SI: Free verse is my favourite poetic form, but I also enjoy the challenge of writing within specific boundaries dictated by a particular form like the sonnet or the ballad.

Free verse gives the poet so much latitude with regard to rhythm, choice of words, page set-up, etc. You are allowed to take the idea and run with it without having to consider specific rhyme, stanza length, line length, etc.

SK: How do you engage people who are not eager to read poetry?

SI: I was a teacher for over three decades which means I had a lot of practice trying to engage people in poetry who are not eager to do so. I believe that the most important thing is to convince them that poetry can have many meanings for different people; there is no set idea that fits everyone. Having said that, if you say a poem is about Superman, you had better be prepared to find details in the poem to support your idea, like a phone booth or two. You can’t just pull a meaning out of the sky; it has to come from the poem itself.

You have to convince them that poetry is mostly serious but can be fun, and you can do that by doing choral reading and dramatizing poems, writing limericks and giving a prize for the best one, writing a group poem where everyone puts in a line, etc. There are lots of ways to have fun with poetry.

If you want people to engage in poetry, you have to convince them that they can write poetry themselves. There are lots of techniques to accomplish this. Once a person writes a poem, he/she can understand the difficulties and appreciate what other poets have done, and also experience first hand the intellectual and emotional stimulation of doing so.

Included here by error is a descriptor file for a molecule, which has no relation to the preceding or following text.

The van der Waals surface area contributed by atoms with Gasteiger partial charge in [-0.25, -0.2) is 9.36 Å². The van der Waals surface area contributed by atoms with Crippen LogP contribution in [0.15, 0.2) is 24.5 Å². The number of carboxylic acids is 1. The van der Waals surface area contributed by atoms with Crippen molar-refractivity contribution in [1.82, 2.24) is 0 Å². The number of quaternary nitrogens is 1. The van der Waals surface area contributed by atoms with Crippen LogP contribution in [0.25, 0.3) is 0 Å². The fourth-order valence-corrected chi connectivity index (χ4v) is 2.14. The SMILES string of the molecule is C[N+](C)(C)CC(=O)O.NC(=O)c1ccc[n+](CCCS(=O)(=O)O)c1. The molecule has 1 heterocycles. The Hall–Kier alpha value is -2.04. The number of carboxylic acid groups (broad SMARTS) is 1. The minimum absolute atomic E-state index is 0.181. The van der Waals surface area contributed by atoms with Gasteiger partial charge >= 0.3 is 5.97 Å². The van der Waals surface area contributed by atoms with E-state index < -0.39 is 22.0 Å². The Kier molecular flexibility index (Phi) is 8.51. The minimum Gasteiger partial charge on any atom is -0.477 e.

SK: You are originally from Southern Ontario, but are now a “converted northerner.”  Why does Northwestern Ontario appeal to you so much, particularly for your writing?

SI: Much of Northwestern Ontario is sky, water, rocks and trees: the primary elements of life. Living here where you can feel the pulse of nature is important to me. It seems to me that northerners have a much better idea of real values. Life here is more basic; you can freeze to death and what’s more, you know you can.

This view creates situations and characters that are both interesting and imperative. For example, one of the stories is about blowing a beaver dam that is flooding a grain field. This is a fairly common problem in the north, and it creates situations and characters that are a very different type from someone who works on Bay Street in Toronto.

I think that the characters of the North don’t have the layers of unreal values that others may have because they have to deal on a daily basis with the geography of the North. You don’t just hop in your car and drive to Fort Frances; you make sure you have extra food, warm clothes, a sleeping bag, candles etc. because there are hundreds of kilometers where there is only you and the bush, and if your car breaks down, you had better be prepared to survive on your own.

SK: Finally, I have a few questions about what you read.  What book, poem, or author inspired you to write?